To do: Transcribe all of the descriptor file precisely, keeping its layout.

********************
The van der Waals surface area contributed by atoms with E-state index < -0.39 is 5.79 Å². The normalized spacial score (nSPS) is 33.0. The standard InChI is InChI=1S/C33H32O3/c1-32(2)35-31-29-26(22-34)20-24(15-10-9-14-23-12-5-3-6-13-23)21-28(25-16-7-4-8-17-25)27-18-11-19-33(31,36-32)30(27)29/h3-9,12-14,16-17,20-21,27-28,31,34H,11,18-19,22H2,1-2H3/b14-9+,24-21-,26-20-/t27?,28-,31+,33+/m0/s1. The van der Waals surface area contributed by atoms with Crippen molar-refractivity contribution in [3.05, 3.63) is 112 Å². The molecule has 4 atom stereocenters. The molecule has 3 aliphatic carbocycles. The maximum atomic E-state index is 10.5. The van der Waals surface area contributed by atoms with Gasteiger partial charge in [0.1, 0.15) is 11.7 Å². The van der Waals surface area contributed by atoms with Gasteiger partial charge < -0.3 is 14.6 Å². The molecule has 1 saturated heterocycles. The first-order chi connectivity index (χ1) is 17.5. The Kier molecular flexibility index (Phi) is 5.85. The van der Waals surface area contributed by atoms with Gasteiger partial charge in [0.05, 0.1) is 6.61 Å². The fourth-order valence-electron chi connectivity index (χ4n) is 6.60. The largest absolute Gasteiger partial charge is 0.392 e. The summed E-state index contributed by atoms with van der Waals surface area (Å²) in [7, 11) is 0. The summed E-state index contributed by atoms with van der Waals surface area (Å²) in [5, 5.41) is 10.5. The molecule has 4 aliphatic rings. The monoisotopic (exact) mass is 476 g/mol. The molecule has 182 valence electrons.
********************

The van der Waals surface area contributed by atoms with E-state index < -0.39 is 5.79 Å². The normalized spacial score (nSPS) is 33.0. The standard InChI is InChI=1S/C33H32O3/c1-32(2)35-31-29-26(22-34)20-24(15-10-9-14-23-12-5-3-6-13-23)21-28(25-16-7-4-8-17-25)27-18-11-19-33(31,36-32)30(27)29/h3-9,12-14,16-17,20-21,27-28,31,34H,11,18-19,22H2,1-2H3/b14-9+,24-21-,26-20-/t27?,28-,31+,33+/m0/s1. The van der Waals surface area contributed by atoms with Crippen molar-refractivity contribution in [3.05, 3.63) is 112 Å². The molecule has 4 atom stereocenters. The molecule has 3 aliphatic carbocycles. The maximum atomic E-state index is 10.5. The van der Waals surface area contributed by atoms with Gasteiger partial charge in [0.1, 0.15) is 11.7 Å². The van der Waals surface area contributed by atoms with Gasteiger partial charge < -0.3 is 14.6 Å². The molecule has 1 saturated heterocycles. The first-order chi connectivity index (χ1) is 17.5. The Kier molecular flexibility index (Phi) is 5.85. The van der Waals surface area contributed by atoms with Gasteiger partial charge in [0.05, 0.1) is 6.61 Å². The fourth-order valence-electron chi connectivity index (χ4n) is 6.60. The largest absolute Gasteiger partial charge is 0.392 e. The summed E-state index contributed by atoms with van der Waals surface area (Å²) in [7, 11) is 0. The summed E-state index contributed by atoms with van der Waals surface area (Å²) in [5, 5.41) is 10.5. The molecule has 4 aliphatic rings. The monoisotopic (exact) mass is 476 g/mol. The molecule has 182 valence electrons.